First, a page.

In an update to the Platform Wars discussion yesterday, HP announced that it was scrapping its newest tablet computer product and going back to the drawing board.  There are many news articles about this today, but the main reason given is that the Windows 7 OS was not competitive with products already in the market  such as Apple iPad.  The product issues include:

  • Weight
  • Performance
  • Battery life.  Nowhere near the 7-10 hour battery life of the iPad.

Note that HP does have other tablet PCs on the market today, but it is only the newest on that has been scrapped.

Tablet Market Requirements Have Totally Changed

By leveraging the iPhone and iTunes to differentiate from other eReader products, Apple has completely changed the dynamics of both the eReader and the tablet computing marketplaces.

  • eReader vendors like Amazon and Sony are competing with a product that does far more than just read electronic documents at high resolution.  The iPad is differentiated by their 185,000 apps and the power of the iTunes environment.
  • Tablet computer vendors like HP and Dell have seen the game change overnight.  Competition in the space used to be about putting a version of Windows on a small portable device.  Now, Apple has put new requirements on the industry that will be hard to respond to:
    • High resolution screen
    • Touch interface
    • Powerful online support with apps, music, podcasts
    • Long battery life
    • Quick response time (from a very lean OS)

Apple made a smart move in using the iPhone as the platform for the iPad.  Most if not all iPhone applications automatically run on the iPad.  The problem is that all of them were built to work with the small display size of the iPhone.  Apple dealt with that problem by adding a “2X” function that just doubles the display size of apps – and instantly almost all iPhone apps look bigger on an iPad.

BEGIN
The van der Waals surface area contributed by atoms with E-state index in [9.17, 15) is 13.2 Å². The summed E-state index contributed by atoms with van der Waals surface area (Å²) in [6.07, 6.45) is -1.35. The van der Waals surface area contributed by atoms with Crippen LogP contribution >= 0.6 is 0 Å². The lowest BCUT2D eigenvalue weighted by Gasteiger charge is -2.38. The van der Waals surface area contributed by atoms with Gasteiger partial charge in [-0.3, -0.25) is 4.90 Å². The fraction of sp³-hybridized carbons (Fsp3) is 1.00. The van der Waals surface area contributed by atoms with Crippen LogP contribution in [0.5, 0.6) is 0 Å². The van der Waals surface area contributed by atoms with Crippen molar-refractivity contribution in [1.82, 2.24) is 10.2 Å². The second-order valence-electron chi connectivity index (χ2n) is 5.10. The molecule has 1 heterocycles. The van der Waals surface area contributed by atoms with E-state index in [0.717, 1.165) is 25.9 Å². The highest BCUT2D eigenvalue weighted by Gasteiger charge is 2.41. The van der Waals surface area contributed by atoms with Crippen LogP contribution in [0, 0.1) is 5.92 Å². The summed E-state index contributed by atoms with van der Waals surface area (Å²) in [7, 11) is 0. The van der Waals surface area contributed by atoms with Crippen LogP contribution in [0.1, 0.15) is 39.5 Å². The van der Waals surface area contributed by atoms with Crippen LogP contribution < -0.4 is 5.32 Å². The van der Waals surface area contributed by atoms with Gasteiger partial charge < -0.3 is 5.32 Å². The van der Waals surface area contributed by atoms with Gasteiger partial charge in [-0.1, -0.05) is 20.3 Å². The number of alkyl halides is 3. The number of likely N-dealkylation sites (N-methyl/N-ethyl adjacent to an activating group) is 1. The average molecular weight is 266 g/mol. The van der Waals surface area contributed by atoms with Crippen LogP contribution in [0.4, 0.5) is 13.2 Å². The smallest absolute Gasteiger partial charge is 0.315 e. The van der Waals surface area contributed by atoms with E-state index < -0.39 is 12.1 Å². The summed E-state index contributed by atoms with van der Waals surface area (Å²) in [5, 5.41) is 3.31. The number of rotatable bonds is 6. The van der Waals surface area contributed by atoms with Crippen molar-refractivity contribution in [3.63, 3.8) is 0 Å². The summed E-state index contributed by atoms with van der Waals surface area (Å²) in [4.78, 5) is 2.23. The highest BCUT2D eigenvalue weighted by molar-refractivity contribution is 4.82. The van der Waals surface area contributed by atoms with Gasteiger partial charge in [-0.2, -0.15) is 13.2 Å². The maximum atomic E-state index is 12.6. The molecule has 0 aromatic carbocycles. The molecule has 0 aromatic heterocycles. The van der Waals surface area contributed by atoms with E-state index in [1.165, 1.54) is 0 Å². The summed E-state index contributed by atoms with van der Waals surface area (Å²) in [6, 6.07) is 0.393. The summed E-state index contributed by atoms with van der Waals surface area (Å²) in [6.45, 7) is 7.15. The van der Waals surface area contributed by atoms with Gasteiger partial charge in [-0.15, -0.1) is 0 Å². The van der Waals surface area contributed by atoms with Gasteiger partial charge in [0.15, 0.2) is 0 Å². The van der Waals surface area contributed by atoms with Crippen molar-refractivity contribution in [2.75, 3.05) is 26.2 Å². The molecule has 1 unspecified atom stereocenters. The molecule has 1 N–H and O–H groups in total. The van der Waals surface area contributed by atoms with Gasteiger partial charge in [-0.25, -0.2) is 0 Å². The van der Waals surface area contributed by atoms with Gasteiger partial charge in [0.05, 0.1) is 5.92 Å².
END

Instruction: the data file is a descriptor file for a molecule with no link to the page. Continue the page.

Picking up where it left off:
HP Tablet Computer Options

The timing of this announcement is interesting in terms of the options before HP.  They clearly want to be a major player in the tablet computing space.  The problem is that Apple has completely  changed the market requirements for every vendor in the space.  HP’s strategic options:

  • Keep working with Windows 7 and try to get it right. HP has been a loyal strategic partner of Microsoft and going another direction might damage a very successful partnership.  However, it does not look like Windows 7 can compete in this space as it is now defined.
  • Move to Google Android.   It’s open.  It’s free to use.  They could leverage the Google application community.  This would seem to make a lot of sense except for…
  • Palm webOS.  HP just paid $1.2 Billion for Palm, so it’s hard to imagine them going in any other direction with their tablet computers.  iPhone/iPad and Android are gaining a lot of market momentum and developer support.  HP will have a lot of ground to make up in a short time.

General Observations

  • Apple has done an amazing job of disrupting the eReader business by extending the functionality of their product with iPhone/iTunes capabilities.
  • In the process, Apple has apparently also disrupted the Tablet PC market.  Two adjacent markets with one stone.  Amazing.
  • Product requirements:  Everybody building Tablet PCs was thinking in terms of smaller Wintel products until a couple of months ago.  The lesson to learn is: Listen to your customers problems, not how your customers think they should be solved.

Full disclosure: I am often critical of Apple for being proprietary, but I have to give them top ratings for innovation and strategy here.  This is an example of product strategy that will live on in MBA school case studies for a long time to come.

Other Articles on HP Scrapping their Tablet

CNN Money



Get every new post delivered to your Inbox.

Join 97 other followers